Type of Story: Horror-Comedy
Synopsis: Their roommate never shuts up...but maybe that's a good thing.
Get to know the writer:
1. What is your short story about?
A stressed-out student's roommate never seems to stop talking, no matter how inappropriate or irritating the subject matter seems to be. But as much as the student longs for a moment of peace, there just might be a reason to let the constant talker keep talking.
2. What genres would you say this story is in?
3. How would you describe this story in two words?
4. What movie have you seen the most in your life?
The original Star Wars trilogy. You can't watch just one; it has to be all three films.
5. What is your favorite song? (Or, what song have you listened to the
most times in your life?)
"Backstreets," Bruce Springsteen
6. Do you have an all-time favorite novel?
The best I can do is narrow this question down to two authors: Douglas Adams and Connie Willis. I'll read just about any genre, but humorous science fiction has a special place on my bookshelf.
7. What motivated you to write this story?
I have an ex as well as a friend who can talk for what seems like days, weeks, months, years, etc. on end with no pause for air. They're wonderful, generous, kind-hearted individuals (well, the friend is, anyway), but the chatter goes on and on and on to the point that I, at least, can't help but wonder if there is a secret meaning behind its consistency.
8. If you could have dinner with one person (dead or alive), who would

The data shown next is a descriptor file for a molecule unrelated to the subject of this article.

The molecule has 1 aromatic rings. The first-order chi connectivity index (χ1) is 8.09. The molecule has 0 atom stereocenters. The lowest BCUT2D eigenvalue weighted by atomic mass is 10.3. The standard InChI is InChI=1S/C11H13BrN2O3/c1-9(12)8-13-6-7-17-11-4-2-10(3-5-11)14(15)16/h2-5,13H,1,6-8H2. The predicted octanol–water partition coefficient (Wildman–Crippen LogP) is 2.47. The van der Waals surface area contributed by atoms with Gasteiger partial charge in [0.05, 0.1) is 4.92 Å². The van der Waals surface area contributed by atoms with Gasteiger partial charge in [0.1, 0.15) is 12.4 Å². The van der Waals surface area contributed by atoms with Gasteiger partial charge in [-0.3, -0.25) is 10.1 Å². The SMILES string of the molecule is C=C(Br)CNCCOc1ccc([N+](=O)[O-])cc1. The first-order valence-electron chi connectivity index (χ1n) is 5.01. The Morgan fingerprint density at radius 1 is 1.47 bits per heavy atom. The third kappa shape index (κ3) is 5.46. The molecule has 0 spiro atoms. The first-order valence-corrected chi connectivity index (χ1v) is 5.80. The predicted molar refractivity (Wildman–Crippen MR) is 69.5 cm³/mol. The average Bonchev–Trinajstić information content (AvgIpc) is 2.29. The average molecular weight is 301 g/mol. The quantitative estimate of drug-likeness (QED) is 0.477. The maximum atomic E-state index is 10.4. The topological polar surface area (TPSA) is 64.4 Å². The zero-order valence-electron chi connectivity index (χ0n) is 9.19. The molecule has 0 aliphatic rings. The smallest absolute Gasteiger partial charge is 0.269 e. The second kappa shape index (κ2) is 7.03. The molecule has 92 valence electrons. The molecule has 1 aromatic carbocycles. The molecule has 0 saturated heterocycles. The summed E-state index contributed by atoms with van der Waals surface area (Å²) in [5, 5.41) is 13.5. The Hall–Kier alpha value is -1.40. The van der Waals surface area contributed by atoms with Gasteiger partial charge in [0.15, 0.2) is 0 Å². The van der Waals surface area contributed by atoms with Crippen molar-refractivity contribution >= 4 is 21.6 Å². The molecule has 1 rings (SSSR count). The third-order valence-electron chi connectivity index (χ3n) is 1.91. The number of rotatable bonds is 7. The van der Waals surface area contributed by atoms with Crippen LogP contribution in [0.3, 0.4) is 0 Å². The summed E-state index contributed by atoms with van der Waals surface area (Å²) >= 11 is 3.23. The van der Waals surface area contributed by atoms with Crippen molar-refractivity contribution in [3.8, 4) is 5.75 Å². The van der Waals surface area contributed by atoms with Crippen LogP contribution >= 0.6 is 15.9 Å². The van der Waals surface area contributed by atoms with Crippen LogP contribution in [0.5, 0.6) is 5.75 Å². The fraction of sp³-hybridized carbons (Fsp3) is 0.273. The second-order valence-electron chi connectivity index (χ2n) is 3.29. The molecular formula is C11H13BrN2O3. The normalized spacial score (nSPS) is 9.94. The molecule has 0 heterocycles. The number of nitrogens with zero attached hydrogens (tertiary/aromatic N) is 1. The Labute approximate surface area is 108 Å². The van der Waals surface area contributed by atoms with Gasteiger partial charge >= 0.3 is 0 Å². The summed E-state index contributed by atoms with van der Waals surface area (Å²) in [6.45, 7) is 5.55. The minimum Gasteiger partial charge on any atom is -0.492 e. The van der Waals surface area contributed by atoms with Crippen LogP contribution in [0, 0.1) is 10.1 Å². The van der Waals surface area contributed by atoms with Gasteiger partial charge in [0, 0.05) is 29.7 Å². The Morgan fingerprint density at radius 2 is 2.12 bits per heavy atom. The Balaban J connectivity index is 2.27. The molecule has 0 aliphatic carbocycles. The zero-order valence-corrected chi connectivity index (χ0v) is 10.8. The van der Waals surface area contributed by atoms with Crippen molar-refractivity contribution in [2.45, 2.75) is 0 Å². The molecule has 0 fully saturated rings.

William Shakespeare. So many theories about so many of his works, and until we invent time travel (and come up with a mechanism for preserving the current timeline while we're visiting the past), we'll never know how many of them are grounded in reality.
9. Apart from writing, what else are you passionate about?
Skiing is my one true love in life. I also enjoy hiking, backpacking, and bringing the house down at karaoke night.
10. What influenced you to enter your story to get performed?
I have put writing on the back burner for the past two years so that I could finish climbing all of Colorado's 14,000-foot mountains. This contest took place two weeks after my grand finale, and a one-page competition seemed like a friendly reintroduction to writing something besides the condition updates and trip reports on my fourteener outings.
11. Any advice or tips you'd like to pass on to other writers?
Write what you know you'll enjoy writing. If the genre or form seems too long, heavy, or intimidating, it'll be too easy to talk yourself out of writing it, so make sure that whatever draws you to put letters to page gives you a sense of pleasure as you're working.